In that same Pew poll, the question was raised to participants on why they have changed their minds on same-sex marriage. 32 percent mentioned that it was because they knew someone who is homosexual; 25 percent was because they are more open and thought about it more. One of the popular replies was, “Old fashioned ignorance, I grew up a little bit.”

The same probably could be said about Sen. Rob Portman (R-Ohio), who announced weeks ago that he was in support of gay marriage. The senator, who was once on the short list of candidates for former Republican presidential nominee Mitt Romney’s veep job, cited his evolving opinion had everything to do with his son. In his op-ed for The Columbus Dispatch, he wrote “as a congressman, and more recently as a senator, I opposed marriage for same-sex couples. Then something happened that led me to think through my position in a much deeper way. Two years ago, my son Will, then a college freshman, told my wife, Jane, and me that he is gay.” MSNBC contributor and WaPo columnist Jonathan Capehart expressed that even though he was moved about Portman’s “evolving” views on same-sex marriage, he felt it was a bit strange that it took an experience to change that point-of-view. “The reaction to Sen. Portman’s coming out for gay marriage has been interesting,” he says. “On my Twitter feed, there are a lot of progressives out there that’s saying, ‘Yeah, it’s great that he’s done this, but why does it take someone in his own family to get him to show some empathy.”

Strange enough just weeks before the Supreme Court heard the first statements on DOMA and California’s Prop 8, many of the keynote speakers at CPAC took aim at gay marriage supporters and vowed not to bow down from their religious beliefs. “We cannot hope to limit government if we do not stand up for the core civil society institutions, beginning with marriage,” former South Carolina senator Jim Demint proclaimed. Even the latest GOP savior Marco Rubio chimed in on the same-sex banter: “Just because I believe that states should have the right to define marriage in a tradition way does not make me a bigot.” Sound bytes like that have been very few and far in between this week as the Supreme Court listens to arguments on both sides of the aisle, and as the majority of Americans proclaim their support of equal rights, particularly for gay marriage.

Even at the late Jerry Falwell’s school of thought, Liberty University in Lynchburg, Virginia, many of their staffers and students are remaining tight lipped about their position or opposition on the fiery, yet popular subject. One story for The New Yorker, penned by Kevin Roose, exposed the alarming trend to bunker down their loud and proud homophobic rhetoric. “This week, curious to see how my friends from Liberty were reacting to the Supreme Court’s deliberation, I logged on to social-media sites to see what I assumed would be mass concern,” he writes. “But I found almost nothing. No long, rambling stemwinders about “Adam and Steve.” No Twitter quotes from Leviticus or C.S. Lewis. I looked on the personal Facebook pages of campus pastors, faculty members, and even Jerry Falwell Jr. — the college’s chancellor and heir to Falwell Sr.’s political legacy — and found almost no evidence that one of Liberty’s core political values was being debated on a national stage. Liberty’s media spokesman, who usually writes back to me with lightning speed, gave no reply to my query about the Supreme Court’s agenda.”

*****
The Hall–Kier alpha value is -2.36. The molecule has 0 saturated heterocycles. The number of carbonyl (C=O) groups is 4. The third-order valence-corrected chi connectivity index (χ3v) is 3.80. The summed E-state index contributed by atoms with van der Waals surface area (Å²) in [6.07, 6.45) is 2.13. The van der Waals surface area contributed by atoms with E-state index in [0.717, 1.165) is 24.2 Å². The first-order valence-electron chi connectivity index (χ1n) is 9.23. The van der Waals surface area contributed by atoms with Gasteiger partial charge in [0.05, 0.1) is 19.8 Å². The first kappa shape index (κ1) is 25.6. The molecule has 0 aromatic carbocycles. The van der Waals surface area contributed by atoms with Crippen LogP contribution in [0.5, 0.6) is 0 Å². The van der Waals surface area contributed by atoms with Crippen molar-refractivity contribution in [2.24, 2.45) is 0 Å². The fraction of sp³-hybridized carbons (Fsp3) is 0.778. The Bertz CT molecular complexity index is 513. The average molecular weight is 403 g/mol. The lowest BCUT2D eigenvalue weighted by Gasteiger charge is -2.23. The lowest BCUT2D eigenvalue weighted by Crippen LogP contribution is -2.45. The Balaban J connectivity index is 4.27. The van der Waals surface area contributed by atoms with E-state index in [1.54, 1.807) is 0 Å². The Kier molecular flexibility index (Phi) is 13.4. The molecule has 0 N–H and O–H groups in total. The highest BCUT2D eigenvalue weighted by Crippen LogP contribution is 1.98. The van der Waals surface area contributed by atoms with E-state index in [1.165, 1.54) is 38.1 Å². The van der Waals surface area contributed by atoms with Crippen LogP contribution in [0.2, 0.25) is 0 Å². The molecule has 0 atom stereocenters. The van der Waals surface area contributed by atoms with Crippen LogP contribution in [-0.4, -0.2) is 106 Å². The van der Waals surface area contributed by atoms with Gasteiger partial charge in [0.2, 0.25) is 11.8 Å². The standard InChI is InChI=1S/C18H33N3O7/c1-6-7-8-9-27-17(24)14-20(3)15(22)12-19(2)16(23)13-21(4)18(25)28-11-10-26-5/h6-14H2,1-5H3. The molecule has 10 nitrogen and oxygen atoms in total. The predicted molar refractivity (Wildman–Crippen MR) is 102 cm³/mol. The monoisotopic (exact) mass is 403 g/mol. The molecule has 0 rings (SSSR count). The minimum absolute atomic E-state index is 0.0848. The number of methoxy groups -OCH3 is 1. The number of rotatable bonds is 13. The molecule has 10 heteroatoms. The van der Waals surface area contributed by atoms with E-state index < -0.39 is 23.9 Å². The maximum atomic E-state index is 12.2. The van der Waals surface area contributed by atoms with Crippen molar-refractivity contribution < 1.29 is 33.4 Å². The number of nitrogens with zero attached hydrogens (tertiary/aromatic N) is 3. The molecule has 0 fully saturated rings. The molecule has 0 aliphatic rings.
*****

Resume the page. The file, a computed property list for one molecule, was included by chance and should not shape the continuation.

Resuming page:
Certainly there has been a major shift on American’s dialogue on the subject. Former gay-marriage opponents in the Democratic party, including former U.S. president Bill Clinton and sitting president Mr. Obama himself, have echoed their shifts. And in a matter of weeks leading to the Supreme Court’s big week, over twenty Democrats in the Senate and House have also changed their opinion.

In the court of public opinion, things have most certainly changed. A slew of Hollywood stars have echoed their support towards gay marriage including TV actor Stephen Arnell (from CW’s hit show, Arrow), country legend Willie Nelson, rock god Bruce Springsteen, Idol alums Carrie Underwood and Kelly Clarkson, Baltimore Ravens linebacker Brendon Ayanbadejo, Glee’s Matthew Morrison, Smash actress Debra Messing, Oscar winner Octavia Spencer, Maroon 5’s Adam Levine and Hollywood stud Brad Pitt, Even Clint Eastwood, who made headlines for giving Obama the empty chair at last year’s RNC, spoke in favor for gay rights.